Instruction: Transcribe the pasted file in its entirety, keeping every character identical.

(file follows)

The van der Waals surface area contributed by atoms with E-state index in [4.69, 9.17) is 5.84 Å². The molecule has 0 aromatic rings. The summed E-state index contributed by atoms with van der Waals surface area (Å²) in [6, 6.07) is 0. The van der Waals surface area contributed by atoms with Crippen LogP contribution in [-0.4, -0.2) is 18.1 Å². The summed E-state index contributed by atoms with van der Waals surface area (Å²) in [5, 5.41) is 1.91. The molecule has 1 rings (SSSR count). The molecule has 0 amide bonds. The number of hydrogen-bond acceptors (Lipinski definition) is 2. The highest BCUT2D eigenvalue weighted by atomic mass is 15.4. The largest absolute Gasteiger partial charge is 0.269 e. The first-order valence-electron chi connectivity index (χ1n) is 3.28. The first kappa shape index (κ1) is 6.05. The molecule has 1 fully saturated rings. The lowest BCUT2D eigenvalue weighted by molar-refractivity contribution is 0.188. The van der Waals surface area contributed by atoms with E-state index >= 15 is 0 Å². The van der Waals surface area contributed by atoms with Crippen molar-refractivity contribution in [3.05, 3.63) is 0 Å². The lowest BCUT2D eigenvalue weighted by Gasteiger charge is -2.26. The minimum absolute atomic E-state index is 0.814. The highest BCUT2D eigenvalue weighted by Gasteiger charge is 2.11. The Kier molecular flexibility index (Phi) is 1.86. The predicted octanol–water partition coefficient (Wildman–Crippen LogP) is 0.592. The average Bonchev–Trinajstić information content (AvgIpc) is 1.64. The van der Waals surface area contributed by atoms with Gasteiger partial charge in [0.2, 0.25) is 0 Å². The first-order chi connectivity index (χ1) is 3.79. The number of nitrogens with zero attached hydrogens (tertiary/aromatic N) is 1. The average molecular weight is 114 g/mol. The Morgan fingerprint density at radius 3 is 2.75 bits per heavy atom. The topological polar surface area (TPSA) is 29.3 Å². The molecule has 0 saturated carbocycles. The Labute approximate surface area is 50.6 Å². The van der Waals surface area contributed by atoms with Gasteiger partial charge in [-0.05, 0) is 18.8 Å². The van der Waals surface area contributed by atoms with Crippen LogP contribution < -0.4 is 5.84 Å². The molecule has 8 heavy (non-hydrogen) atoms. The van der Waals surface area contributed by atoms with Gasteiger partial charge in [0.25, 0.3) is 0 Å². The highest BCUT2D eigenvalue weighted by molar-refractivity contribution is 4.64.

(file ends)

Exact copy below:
The van der Waals surface area contributed by atoms with E-state index in [4.69, 9.17) is 5.84 Å². The molecule has 0 aromatic rings. The summed E-state index contributed by atoms with van der Waals surface area (Å²) in [6, 6.07) is 0. The van der Waals surface area contributed by atoms with Crippen LogP contribution in [-0.4, -0.2) is 18.1 Å². The summed E-state index contributed by atoms with van der Waals surface area (Å²) in [5, 5.41) is 1.91. The molecule has 1 rings (SSSR count). The molecule has 0 amide bonds. The number of hydrogen-bond acceptors (Lipinski definition) is 2. The highest BCUT2D eigenvalue weighted by atomic mass is 15.4. The largest absolute Gasteiger partial charge is 0.269 e. The first-order valence-electron chi connectivity index (χ1n) is 3.28. The first kappa shape index (κ1) is 6.05. The molecule has 1 fully saturated rings. The lowest BCUT2D eigenvalue weighted by molar-refractivity contribution is 0.188. The van der Waals surface area contributed by atoms with E-state index >= 15 is 0 Å². The van der Waals surface area contributed by atoms with Crippen molar-refractivity contribution in [3.05, 3.63) is 0 Å². The lowest BCUT2D eigenvalue weighted by Gasteiger charge is -2.26. The minimum absolute atomic E-state index is 0.814. The highest BCUT2D eigenvalue weighted by Gasteiger charge is 2.11. The Kier molecular flexibility index (Phi) is 1.86. The predicted octanol–water partition coefficient (Wildman–Crippen LogP) is 0.592. The average Bonchev–Trinajstić information content (AvgIpc) is 1.64. The van der Waals surface area contributed by atoms with Gasteiger partial charge in [0.2, 0.25) is 0 Å². The first-order chi connectivity index (χ1) is 3.79. The number of nitrogens with zero attached hydrogens (tertiary/aromatic N) is 1. The average molecular weight is 114 g/mol. The Morgan fingerprint density at radius 3 is 2.75 bits per heavy atom. The topological polar surface area (TPSA) is 29.3 Å². The molecule has 0 saturated carbocycles. The Labute approximate surface area is 50.6 Å². The van der Waals surface area contributed by atoms with Gasteiger partial charge in [-0.05, 0) is 18.8 Å². The van der Waals surface area contributed by atoms with Crippen LogP contribution < -0.4 is 5.84 Å². The molecule has 8 heavy (non-hydrogen) atoms. The van der Waals surface area contributed by atoms with Gasteiger partial charge in [0.25, 0.3) is 0 Å². The highest BCUT2D eigenvalue weighted by molar-refractivity contribution is 4.64.